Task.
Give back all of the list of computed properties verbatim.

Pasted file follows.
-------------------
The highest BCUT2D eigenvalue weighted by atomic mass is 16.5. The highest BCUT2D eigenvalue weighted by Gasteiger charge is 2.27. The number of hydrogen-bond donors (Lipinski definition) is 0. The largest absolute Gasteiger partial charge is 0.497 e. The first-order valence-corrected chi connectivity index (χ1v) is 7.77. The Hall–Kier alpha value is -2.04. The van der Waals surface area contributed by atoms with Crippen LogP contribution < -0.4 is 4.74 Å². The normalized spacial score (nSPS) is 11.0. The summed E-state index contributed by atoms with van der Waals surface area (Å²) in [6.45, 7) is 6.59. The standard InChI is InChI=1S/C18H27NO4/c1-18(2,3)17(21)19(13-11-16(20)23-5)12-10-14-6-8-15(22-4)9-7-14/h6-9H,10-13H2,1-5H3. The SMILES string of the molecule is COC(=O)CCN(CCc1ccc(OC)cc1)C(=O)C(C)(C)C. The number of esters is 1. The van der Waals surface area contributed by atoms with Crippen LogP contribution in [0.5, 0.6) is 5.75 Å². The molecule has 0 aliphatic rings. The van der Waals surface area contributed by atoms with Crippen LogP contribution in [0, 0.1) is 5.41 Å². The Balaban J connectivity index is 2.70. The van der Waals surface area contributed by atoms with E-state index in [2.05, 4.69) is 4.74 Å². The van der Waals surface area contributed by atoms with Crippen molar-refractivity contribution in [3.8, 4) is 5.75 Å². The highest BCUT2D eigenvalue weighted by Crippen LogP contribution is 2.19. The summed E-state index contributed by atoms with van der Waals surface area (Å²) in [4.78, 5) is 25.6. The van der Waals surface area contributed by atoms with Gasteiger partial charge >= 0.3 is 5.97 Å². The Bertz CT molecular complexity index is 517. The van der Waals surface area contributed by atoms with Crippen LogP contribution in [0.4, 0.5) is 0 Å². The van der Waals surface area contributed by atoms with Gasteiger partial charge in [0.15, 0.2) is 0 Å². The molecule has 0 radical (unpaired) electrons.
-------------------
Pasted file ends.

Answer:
The highest BCUT2D eigenvalue weighted by atomic mass is 16.5. The highest BCUT2D eigenvalue weighted by Gasteiger charge is 2.27. The number of hydrogen-bond donors (Lipinski definition) is 0. The largest absolute Gasteiger partial charge is 0.497 e. The first-order valence-corrected chi connectivity index (χ1v) is 7.77. The Hall–Kier alpha value is -2.04. The van der Waals surface area contributed by atoms with Crippen LogP contribution < -0.4 is 4.74 Å². The normalized spacial score (nSPS) is 11.0. The summed E-state index contributed by atoms with van der Waals surface area (Å²) in [6.45, 7) is 6.59. The standard InChI is InChI=1S/C18H27NO4/c1-18(2,3)17(21)19(13-11-16(20)23-5)12-10-14-6-8-15(22-4)9-7-14/h6-9H,10-13H2,1-5H3. The SMILES string of the molecule is COC(=O)CCN(CCc1ccc(OC)cc1)C(=O)C(C)(C)C. The number of esters is 1. The van der Waals surface area contributed by atoms with Crippen LogP contribution in [0.5, 0.6) is 5.75 Å². The molecule has 0 aliphatic rings. The van der Waals surface area contributed by atoms with Crippen LogP contribution in [0, 0.1) is 5.41 Å². The Balaban J connectivity index is 2.70. The van der Waals surface area contributed by atoms with E-state index in [2.05, 4.69) is 4.74 Å². The van der Waals surface area contributed by atoms with Crippen molar-refractivity contribution in [3.8, 4) is 5.75 Å². The highest BCUT2D eigenvalue weighted by Crippen LogP contribution is 2.19. The summed E-state index contributed by atoms with van der Waals surface area (Å²) in [4.78, 5) is 25.6. The van der Waals surface area contributed by atoms with Gasteiger partial charge >= 0.3 is 5.97 Å². The Bertz CT molecular complexity index is 517. The van der Waals surface area contributed by atoms with Crippen LogP contribution in [0.4, 0.5) is 0 Å². The van der Waals surface area contributed by atoms with Gasteiger partial charge in [0.15, 0.2) is 0 Å². The molecule has 0 radical (unpaired) electrons.